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The PERMA Model of Well-Being

How these five pillars can help alter your life

By Jill (Conquering Cognitions)Published about a year ago 5 min read
Image by Zigmars Berzins from Pixabay

In my mid-twenties, I moved to Washington D.C. for an internship at a large medical center, a position that I desperately wanted and was thrilled to receive. I was excited about the hospital, the training opportunities, and the chance to live in D.C. for a year with a real paycheck.

A few weeks into the internship, I felt my mood begin to shift. I was doing challenging and rewarding work that kept me busy most of the time, but something was missing. I felt lonely.

After eight years of functioning within a college environment with built-in activities and peer groups, I was alone in a new city with no friends.

During my first lonely weeks of living in D.C., I had plenty of time to think about what was missing in my life. When I grew tired of feeling sorry for myself, I considered what I could do differently, and Dr. Martin Seligman’s PERMA model was my guide.

The Five Pillar PERMA Model

Seligman, the founder of the positive psychology movement, developed a well-being model which includes five core components: positive emotion (P), engagement (E), relationships (R), meaning (M), and accomplishments (A).

Positive emotion: our well-being improves when we find ways to increase or savor positive emotions in our daily life, such as hope, joy, and optimism.

Engagement: well-being increases when we spend time in activities that use our strengths (core competencies) and fuel our passion.

Relationships: positive social interactions and adequate social support help us thrive.

Meaning: spending time in pursuits that are meaningful and helpful to the larger good improves our well-being.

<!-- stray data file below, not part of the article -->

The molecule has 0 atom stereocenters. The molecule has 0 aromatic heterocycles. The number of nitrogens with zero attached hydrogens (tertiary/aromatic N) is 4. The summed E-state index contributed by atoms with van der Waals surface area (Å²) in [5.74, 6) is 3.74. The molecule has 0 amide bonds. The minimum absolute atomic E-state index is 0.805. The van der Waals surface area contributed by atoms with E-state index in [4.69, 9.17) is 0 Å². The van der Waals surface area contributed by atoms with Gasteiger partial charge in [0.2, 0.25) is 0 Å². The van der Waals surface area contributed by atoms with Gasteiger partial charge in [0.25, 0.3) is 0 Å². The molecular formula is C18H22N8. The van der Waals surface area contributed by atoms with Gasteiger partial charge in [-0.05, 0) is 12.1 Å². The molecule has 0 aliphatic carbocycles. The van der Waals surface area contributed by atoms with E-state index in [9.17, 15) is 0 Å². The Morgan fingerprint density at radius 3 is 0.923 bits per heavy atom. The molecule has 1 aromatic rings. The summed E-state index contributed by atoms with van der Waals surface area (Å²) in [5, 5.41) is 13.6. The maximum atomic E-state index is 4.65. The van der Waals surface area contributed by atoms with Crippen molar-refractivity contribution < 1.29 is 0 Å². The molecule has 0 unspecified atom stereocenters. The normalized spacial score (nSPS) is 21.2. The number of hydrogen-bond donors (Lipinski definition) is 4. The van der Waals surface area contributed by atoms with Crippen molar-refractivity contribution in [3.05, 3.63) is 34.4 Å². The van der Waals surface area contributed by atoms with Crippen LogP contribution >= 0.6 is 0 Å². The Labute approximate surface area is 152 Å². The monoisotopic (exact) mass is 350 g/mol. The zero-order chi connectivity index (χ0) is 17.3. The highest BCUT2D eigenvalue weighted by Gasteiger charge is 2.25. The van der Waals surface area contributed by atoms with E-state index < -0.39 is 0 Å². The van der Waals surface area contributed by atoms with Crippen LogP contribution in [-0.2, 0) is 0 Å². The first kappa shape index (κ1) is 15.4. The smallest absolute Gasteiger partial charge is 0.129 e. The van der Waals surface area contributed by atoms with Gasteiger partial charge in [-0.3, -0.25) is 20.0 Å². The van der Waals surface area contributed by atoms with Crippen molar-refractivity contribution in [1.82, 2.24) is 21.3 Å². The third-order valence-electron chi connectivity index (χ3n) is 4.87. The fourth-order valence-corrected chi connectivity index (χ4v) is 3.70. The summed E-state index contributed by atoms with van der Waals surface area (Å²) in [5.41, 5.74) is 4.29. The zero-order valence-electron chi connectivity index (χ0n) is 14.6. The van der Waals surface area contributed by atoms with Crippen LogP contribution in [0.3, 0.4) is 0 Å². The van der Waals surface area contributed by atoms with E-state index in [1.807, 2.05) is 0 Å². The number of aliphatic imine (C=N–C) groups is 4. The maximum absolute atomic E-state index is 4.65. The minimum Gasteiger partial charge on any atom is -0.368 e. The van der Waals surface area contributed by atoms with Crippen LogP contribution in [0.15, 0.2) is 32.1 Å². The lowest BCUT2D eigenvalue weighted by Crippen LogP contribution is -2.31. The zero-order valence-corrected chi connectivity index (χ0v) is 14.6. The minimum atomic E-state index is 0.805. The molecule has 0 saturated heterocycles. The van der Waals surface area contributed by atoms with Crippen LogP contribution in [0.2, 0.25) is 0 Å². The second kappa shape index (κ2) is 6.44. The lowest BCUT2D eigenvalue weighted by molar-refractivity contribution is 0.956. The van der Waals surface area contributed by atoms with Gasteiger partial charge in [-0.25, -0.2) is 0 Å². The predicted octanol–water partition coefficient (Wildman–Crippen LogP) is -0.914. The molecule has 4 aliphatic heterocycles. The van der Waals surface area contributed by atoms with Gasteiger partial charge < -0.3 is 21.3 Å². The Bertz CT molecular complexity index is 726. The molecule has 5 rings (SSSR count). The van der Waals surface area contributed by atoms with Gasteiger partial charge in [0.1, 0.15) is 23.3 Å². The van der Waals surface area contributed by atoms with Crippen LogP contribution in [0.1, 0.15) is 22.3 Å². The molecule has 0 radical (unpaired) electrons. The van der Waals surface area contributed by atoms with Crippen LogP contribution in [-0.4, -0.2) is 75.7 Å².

Accomplishments: we find more life satisfaction when we engage in goal-directed activities.

Seligman believes that focusing efforts on these five pillars helps a person thrive and flourish in their life, thus creating a happier, more well-balanced existence.

Image by Pexels from Pixabay

The Missing Relationships

Looking at my life through the PERMA lens, I realized that I was checking the box on most of the core components, except for one.

I was working at a challenging and rewarding job (E) that provided numerous opportunities to help others (M). I had career goals (A) and was optimistic about my future (P), but I was lonely (-R).

I needed more social interactions, especially during the long weekend hours. Thankfully, I lived in Washington D.C. which offered plenty of activities and opportunities.

As a history lover, I decided to spend every available Saturday and Sunday exploring the amazing museums, monuments, and historic districts all around me. This would provide a little social interaction, albeit mostly with strangers, while doing something that I loved.

I made a list of the “must-see” sites which was an impressive 300+ items long— a lofty goal for just one year.

During the week, I researched and planned my weekend adventures, mapping out the Metro stops and most efficient ways to combine multiple points of interest. It became a challenge to see how many things I could check off my list every weekend.

Throughout the year, I pursued leisure activities that brought me joy and allowed for more social interactions, and I began to feel a noticeable shift in my mood. Although I was still technically alone, I was no longer lonely.